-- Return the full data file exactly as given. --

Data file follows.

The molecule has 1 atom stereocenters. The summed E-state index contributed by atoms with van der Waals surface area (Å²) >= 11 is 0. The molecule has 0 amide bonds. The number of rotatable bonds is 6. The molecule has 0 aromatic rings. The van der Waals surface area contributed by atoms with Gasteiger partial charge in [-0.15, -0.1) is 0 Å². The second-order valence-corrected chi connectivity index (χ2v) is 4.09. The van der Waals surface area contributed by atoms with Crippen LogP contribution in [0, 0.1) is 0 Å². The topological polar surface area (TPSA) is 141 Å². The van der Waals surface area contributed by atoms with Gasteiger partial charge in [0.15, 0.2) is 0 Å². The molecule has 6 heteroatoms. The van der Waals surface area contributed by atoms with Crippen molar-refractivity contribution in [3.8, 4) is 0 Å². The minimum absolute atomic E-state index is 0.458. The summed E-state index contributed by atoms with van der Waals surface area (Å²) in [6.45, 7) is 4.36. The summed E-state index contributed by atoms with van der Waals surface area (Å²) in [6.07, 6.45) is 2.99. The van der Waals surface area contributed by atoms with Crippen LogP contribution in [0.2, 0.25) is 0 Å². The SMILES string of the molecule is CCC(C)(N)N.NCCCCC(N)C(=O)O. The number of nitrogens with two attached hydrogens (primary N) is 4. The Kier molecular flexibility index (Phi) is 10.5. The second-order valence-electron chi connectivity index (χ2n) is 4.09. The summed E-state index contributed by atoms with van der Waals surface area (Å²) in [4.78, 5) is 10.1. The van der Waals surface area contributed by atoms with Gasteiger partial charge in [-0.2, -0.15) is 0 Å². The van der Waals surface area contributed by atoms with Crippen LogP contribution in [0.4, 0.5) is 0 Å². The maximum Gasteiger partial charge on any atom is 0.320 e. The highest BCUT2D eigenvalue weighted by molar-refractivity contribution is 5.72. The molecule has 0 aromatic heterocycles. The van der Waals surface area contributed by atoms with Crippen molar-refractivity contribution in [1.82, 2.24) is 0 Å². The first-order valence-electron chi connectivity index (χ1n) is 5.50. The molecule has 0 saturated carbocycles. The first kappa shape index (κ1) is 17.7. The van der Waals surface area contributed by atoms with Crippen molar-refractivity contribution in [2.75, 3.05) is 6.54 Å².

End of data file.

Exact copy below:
The molecule has 1 atom stereocenters. The summed E-state index contributed by atoms with van der Waals surface area (Å²) >= 11 is 0. The molecule has 0 amide bonds. The number of rotatable bonds is 6. The molecule has 0 aromatic rings. The van der Waals surface area contributed by atoms with Gasteiger partial charge in [-0.15, -0.1) is 0 Å². The second-order valence-corrected chi connectivity index (χ2v) is 4.09. The van der Waals surface area contributed by atoms with Crippen LogP contribution in [0, 0.1) is 0 Å². The topological polar surface area (TPSA) is 141 Å². The van der Waals surface area contributed by atoms with Gasteiger partial charge in [0.15, 0.2) is 0 Å². The molecule has 6 heteroatoms. The van der Waals surface area contributed by atoms with Crippen molar-refractivity contribution in [3.8, 4) is 0 Å². The minimum absolute atomic E-state index is 0.458. The summed E-state index contributed by atoms with van der Waals surface area (Å²) in [6.45, 7) is 4.36. The summed E-state index contributed by atoms with van der Waals surface area (Å²) in [6.07, 6.45) is 2.99. The van der Waals surface area contributed by atoms with Crippen LogP contribution in [0.2, 0.25) is 0 Å². The SMILES string of the molecule is CCC(C)(N)N.NCCCCC(N)C(=O)O. The number of nitrogens with two attached hydrogens (primary N) is 4. The Kier molecular flexibility index (Phi) is 10.5. The second-order valence-electron chi connectivity index (χ2n) is 4.09. The summed E-state index contributed by atoms with van der Waals surface area (Å²) in [4.78, 5) is 10.1. The van der Waals surface area contributed by atoms with Gasteiger partial charge in [-0.2, -0.15) is 0 Å². The van der Waals surface area contributed by atoms with Crippen LogP contribution in [0.4, 0.5) is 0 Å². The maximum Gasteiger partial charge on any atom is 0.320 e. The highest BCUT2D eigenvalue weighted by molar-refractivity contribution is 5.72. The molecule has 0 aromatic heterocycles. The van der Waals surface area contributed by atoms with Crippen molar-refractivity contribution in [1.82, 2.24) is 0 Å². The first-order valence-electron chi connectivity index (χ1n) is 5.50. The molecule has 0 saturated carbocycles. The first kappa shape index (κ1) is 17.7. The van der Waals surface area contributed by atoms with Crippen molar-refractivity contribution in [2.75, 3.05) is 6.54 Å².